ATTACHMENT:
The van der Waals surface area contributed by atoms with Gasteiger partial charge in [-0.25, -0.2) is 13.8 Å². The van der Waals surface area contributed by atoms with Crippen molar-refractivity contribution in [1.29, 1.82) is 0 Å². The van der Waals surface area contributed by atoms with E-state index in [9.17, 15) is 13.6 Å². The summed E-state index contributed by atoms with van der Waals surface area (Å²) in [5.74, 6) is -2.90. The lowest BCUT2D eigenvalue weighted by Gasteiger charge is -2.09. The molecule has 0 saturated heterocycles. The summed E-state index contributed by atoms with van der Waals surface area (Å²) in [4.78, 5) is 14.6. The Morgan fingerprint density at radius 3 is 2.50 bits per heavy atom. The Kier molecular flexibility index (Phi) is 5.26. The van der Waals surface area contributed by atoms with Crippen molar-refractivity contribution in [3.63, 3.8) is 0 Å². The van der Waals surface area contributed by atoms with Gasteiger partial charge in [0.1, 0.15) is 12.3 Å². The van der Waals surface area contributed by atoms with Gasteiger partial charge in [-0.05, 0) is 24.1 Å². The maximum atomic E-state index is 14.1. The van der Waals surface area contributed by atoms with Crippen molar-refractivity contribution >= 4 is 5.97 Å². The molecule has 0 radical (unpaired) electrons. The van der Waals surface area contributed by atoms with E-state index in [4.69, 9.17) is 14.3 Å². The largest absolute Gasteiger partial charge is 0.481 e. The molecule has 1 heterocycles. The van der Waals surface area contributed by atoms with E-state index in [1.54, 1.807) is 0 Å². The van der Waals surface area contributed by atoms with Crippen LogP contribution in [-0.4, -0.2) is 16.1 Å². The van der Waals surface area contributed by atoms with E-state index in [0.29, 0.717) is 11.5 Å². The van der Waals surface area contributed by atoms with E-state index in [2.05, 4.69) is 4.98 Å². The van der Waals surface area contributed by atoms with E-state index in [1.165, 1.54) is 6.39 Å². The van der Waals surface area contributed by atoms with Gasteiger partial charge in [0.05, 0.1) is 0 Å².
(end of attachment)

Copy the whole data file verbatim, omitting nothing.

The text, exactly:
The van der Waals surface area contributed by atoms with Gasteiger partial charge in [-0.25, -0.2) is 13.8 Å². The van der Waals surface area contributed by atoms with Crippen molar-refractivity contribution in [1.29, 1.82) is 0 Å². The van der Waals surface area contributed by atoms with E-state index in [9.17, 15) is 13.6 Å². The summed E-state index contributed by atoms with van der Waals surface area (Å²) in [5.74, 6) is -2.90. The lowest BCUT2D eigenvalue weighted by Gasteiger charge is -2.09. The molecule has 0 saturated heterocycles. The summed E-state index contributed by atoms with van der Waals surface area (Å²) in [4.78, 5) is 14.6. The Morgan fingerprint density at radius 3 is 2.50 bits per heavy atom. The Kier molecular flexibility index (Phi) is 5.26. The van der Waals surface area contributed by atoms with Crippen molar-refractivity contribution in [3.63, 3.8) is 0 Å². The van der Waals surface area contributed by atoms with Gasteiger partial charge in [0.1, 0.15) is 12.3 Å². The van der Waals surface area contributed by atoms with Gasteiger partial charge in [-0.05, 0) is 24.1 Å². The maximum atomic E-state index is 14.1. The van der Waals surface area contributed by atoms with Crippen molar-refractivity contribution >= 4 is 5.97 Å². The molecule has 0 radical (unpaired) electrons. The van der Waals surface area contributed by atoms with E-state index in [4.69, 9.17) is 14.3 Å². The largest absolute Gasteiger partial charge is 0.481 e. The molecule has 1 heterocycles. The van der Waals surface area contributed by atoms with E-state index in [1.54, 1.807) is 0 Å². The van der Waals surface area contributed by atoms with Crippen LogP contribution in [-0.4, -0.2) is 16.1 Å². The van der Waals surface area contributed by atoms with E-state index in [0.29, 0.717) is 11.5 Å². The van der Waals surface area contributed by atoms with E-state index in [2.05, 4.69) is 4.98 Å². The van der Waals surface area contributed by atoms with E-state index in [1.165, 1.54) is 6.39 Å². The van der Waals surface area contributed by atoms with Gasteiger partial charge in [0.05, 0.1) is 0 Å².